At the Dewey Arch Fund Concert


Address at the Dewey Arch Fund Concert, New York City, February 6, 1900

Ladies and Gentlemen:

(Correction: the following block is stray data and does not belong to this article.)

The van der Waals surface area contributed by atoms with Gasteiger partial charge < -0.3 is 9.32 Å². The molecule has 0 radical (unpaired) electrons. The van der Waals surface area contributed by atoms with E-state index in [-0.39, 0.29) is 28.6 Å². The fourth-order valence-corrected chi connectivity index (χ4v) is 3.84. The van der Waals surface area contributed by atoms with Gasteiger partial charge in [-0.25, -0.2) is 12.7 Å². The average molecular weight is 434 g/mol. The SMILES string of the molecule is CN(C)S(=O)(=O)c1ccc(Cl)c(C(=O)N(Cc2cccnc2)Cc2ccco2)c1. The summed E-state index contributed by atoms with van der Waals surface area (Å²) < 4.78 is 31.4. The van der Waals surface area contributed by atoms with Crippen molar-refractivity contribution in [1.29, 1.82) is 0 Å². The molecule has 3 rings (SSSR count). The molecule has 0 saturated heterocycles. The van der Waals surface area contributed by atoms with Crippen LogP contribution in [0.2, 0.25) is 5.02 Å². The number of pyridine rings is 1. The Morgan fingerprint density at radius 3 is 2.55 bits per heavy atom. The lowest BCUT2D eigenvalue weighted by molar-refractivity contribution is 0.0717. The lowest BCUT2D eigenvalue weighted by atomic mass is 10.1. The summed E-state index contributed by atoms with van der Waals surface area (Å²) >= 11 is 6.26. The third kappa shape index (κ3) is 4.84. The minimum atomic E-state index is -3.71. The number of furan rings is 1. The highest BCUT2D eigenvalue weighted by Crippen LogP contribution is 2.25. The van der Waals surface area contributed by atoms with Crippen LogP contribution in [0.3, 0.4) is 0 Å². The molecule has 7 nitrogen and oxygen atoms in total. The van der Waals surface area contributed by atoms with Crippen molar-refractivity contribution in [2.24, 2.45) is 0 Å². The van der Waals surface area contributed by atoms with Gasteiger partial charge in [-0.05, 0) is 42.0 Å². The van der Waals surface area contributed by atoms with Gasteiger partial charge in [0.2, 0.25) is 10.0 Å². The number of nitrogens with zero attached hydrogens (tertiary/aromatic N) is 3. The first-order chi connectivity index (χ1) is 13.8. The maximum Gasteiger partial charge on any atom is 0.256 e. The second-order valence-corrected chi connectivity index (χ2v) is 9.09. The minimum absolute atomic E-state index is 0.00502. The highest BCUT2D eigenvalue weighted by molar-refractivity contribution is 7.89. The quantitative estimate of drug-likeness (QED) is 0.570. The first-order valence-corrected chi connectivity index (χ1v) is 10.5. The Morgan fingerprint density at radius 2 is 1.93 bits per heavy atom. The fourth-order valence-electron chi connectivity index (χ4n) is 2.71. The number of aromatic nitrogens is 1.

We have come here to pay honor to the Admiral whose name stands second to that of Farragut alone in our naval annals, the Admiral who has added to the honor and renown of the American name, who has written a fresh page in the glorious history of American patriotism and valor. But we have come to do even more than that, for we have come to try to build a monument which in keeping fresh the memory of what has been done, will inspirit us to exercise the care and the foresight, no less than the courage, which shall guarantee that the future shall reproduce the past. In no way can we better please Admiral Dewey than by extending our glad acknowledgment of our debt, not only to him, not only to the men with him on that hot spring day when he sailed into Manila Bay to strike the last shattering stroke against Spain's empire in the tropic East, but also to the men of every kind, the secretaries of the navy, the congressmen, the shipwrights, the gun-smiths, the officers and enlisted men who, each working in his own way and according to his own capacity, had during the fifteen preceding years built up the navy which


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